NVDIMM Runtime Firmware Activation

Some persistent memory devices run a firmware locally on the device / “DIMM” to perform tasks like media management, capacity provisioning, and health monitoring. The process of updating that firmware typically involves a reboot because it has implications for in-flight memory transactions. However, reboots are disruptive and at least the Intel persistent memory platform implementation, described by the Intel ACPI DSM specification [1], has added support for activating firmware at runtime.

A native sysfs interface is implemented in libnvdimm to allow platform to advertise and control their local runtime firmware activation capability.

The libnvdimm bus object, ndbusX, implements an ndbusX/firmware/activate attribute that shows the state of the firmware activation as one of ‘idle’, ‘armed’, ‘overflow’, and ‘busy’.

  • idle: No devices are set / armed to activate firmware

  • armed: At least one device is armed

  • busy: In the busy state armed devices are in the process of transitioning back to idle and completing an activation cycle.

  • overflow: If the platform has a concept of incremental work needed to perform the activation it could be the case that too many DIMMs are armed for activation. In that scenario the potential for firmware activation to timeout is indicated by the ‘overflow’ state.

The ‘ndbusX/firmware/activate’ property can be written with a value of either ‘live’, or ‘quiesce’. A value of ‘quiesce’ triggers the kernel to run firmware activation from within the equivalent of the hibernation ‘freeze’ state where drivers and applications are notified to stop their modifications of system memory. A value of ‘live’ attempts firmware activation without this hibernation cycle. The ‘ndbusX/firmware/activate’ property will be elided completely if no firmware activation capability is detected.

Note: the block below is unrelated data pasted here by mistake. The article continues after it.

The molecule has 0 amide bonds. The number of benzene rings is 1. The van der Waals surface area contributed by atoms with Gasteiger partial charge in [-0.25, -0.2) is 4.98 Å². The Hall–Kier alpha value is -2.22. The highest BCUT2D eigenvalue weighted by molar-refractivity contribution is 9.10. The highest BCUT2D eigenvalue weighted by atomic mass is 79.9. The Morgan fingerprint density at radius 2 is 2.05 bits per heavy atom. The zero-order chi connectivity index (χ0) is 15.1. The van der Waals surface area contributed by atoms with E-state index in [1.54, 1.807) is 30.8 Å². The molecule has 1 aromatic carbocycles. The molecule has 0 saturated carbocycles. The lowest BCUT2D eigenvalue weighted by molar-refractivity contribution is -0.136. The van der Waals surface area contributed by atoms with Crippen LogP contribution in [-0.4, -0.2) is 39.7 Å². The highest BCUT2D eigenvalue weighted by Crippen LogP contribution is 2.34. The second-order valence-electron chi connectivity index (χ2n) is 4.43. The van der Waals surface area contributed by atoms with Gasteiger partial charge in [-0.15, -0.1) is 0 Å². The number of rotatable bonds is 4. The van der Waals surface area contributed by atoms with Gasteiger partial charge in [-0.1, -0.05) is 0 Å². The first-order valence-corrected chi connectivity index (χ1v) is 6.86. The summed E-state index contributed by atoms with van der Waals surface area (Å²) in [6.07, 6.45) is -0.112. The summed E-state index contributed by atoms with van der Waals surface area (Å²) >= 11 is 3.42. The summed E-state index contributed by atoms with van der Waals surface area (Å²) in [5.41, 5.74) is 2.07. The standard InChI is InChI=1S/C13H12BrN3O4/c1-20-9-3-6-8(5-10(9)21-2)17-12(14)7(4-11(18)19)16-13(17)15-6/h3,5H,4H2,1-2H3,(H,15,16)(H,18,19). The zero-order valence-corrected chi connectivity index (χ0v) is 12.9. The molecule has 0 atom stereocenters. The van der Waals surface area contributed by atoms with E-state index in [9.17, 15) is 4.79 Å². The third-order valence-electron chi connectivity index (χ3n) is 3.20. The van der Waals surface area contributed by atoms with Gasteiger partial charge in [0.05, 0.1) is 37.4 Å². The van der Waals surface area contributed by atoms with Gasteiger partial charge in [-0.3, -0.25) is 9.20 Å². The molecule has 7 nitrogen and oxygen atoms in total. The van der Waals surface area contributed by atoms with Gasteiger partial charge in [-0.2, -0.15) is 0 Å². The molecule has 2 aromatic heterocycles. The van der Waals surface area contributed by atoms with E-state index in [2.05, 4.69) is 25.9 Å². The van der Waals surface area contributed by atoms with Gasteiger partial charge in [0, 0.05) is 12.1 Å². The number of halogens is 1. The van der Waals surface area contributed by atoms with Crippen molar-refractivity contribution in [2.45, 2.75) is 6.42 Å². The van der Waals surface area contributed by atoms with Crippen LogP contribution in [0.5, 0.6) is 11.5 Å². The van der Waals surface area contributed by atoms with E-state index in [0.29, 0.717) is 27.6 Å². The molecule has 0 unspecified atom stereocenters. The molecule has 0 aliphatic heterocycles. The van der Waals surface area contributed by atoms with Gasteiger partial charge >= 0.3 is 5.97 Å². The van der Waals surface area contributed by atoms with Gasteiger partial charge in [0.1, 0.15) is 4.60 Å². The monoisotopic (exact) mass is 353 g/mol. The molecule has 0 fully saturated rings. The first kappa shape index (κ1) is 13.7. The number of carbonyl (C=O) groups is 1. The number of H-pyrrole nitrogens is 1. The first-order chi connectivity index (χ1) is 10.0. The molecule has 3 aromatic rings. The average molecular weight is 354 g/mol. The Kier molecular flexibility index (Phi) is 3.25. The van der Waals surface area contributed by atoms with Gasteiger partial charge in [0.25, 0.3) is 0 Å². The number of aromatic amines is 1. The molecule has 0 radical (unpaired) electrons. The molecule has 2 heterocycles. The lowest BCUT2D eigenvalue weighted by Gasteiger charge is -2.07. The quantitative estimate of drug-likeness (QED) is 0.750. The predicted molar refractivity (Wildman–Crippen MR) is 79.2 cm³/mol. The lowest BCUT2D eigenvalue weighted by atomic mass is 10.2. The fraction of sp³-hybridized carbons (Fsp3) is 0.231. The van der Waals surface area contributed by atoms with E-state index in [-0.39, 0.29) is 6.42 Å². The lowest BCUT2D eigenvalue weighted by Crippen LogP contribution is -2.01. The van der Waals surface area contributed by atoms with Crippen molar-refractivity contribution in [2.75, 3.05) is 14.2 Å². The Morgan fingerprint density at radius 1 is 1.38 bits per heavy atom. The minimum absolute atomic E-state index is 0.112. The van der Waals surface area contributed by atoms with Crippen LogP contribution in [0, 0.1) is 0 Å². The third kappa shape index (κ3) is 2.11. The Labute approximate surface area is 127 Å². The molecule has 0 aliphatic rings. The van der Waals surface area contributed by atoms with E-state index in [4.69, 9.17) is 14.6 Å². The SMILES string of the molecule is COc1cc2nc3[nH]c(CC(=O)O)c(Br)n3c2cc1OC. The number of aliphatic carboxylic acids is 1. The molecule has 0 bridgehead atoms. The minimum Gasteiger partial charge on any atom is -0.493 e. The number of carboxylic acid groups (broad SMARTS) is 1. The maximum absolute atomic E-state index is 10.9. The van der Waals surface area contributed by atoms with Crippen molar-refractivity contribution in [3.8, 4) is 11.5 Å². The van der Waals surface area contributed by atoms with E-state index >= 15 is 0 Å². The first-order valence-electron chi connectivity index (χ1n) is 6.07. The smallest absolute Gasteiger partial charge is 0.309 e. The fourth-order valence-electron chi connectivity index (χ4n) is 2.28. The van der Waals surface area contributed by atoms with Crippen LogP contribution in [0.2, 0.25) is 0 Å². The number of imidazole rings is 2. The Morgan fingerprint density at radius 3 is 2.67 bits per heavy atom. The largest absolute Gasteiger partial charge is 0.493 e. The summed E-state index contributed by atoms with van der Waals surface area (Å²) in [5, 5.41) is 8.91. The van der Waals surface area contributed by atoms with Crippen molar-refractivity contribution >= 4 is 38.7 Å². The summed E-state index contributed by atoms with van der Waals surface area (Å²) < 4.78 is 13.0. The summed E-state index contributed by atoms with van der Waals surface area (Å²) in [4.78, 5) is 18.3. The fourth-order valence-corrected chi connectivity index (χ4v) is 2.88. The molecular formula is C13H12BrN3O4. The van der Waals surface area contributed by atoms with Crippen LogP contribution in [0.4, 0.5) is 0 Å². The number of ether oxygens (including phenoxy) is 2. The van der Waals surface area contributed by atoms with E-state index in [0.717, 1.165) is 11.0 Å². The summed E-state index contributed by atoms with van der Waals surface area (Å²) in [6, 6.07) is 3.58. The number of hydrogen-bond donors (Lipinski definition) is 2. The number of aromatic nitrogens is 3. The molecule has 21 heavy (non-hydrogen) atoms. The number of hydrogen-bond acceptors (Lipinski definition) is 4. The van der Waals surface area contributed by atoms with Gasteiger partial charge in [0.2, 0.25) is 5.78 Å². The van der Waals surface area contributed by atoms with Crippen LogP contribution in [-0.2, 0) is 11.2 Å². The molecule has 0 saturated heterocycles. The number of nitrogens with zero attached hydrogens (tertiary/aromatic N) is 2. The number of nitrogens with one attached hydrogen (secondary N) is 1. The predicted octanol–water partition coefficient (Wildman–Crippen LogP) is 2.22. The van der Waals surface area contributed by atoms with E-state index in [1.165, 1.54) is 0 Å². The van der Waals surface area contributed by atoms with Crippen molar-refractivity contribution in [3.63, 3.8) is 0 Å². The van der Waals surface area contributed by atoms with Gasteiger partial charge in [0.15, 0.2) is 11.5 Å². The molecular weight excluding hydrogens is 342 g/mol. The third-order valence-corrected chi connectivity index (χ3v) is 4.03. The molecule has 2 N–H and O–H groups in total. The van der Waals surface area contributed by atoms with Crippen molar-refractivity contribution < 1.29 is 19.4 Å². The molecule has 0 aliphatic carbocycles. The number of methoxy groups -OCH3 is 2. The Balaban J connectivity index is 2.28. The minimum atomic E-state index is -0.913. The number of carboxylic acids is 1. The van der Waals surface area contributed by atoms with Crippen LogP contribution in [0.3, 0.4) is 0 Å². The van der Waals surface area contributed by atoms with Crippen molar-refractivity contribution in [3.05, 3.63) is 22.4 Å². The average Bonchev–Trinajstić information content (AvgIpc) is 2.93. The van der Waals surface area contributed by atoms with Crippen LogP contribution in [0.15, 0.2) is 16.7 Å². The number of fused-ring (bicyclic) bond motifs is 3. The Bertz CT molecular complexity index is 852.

Another property ‘ndbusX/firmware/capability’ indicates a value of ‘live’ or ‘quiesce’, where ‘live’ indicates that the firmware does not require or inflict any quiesce period on the system to update firmware. A capability value of ‘quiesce’ indicates that firmware does expect and injects a quiet period for the memory controller, but ‘live’ may still be written to ‘ndbusX/firmware/activate’ as an override to assume the risk of racing firmware update with in-flight device and application activity. The ‘ndbusX/firmware/capability’ property will be elided completely if no firmware activation capability is detected.

The libnvdimm memory-device / DIMM object, nmemX, implements ‘nmemX/firmware/activate’ and ‘nmemX/firmware/result’ attributes to communicate the per-device firmware activation state. Similar to the ‘ndbusX/firmware/activate’ attribute, the ‘nmemX/firmware/activate’ attribute indicates ‘idle’, ‘armed’, or ‘busy’. The state transitions from ‘armed’ to ‘idle’ when the system is prepared to activate firmware, firmware staged + state set to armed, and ‘ndbusX/firmware/activate’ is triggered. After that activation event the nmemX/firmware/result attribute reflects the state of the last activation as one of:

  • none: No runtime activation triggered since the last time the device was reset

  • success: The last runtime activation completed successfully.

  • fail: The last runtime activation failed for device-specific reasons.

  • not_staged: The last runtime activation failed due to a sequencing error of the firmware image not being staged.

  • need_reset: Runtime firmware activation failed, but the firmware can still be activated via the legacy method of power-cycling the system.

[1]: https://docs.pmem.io/persistent-memory/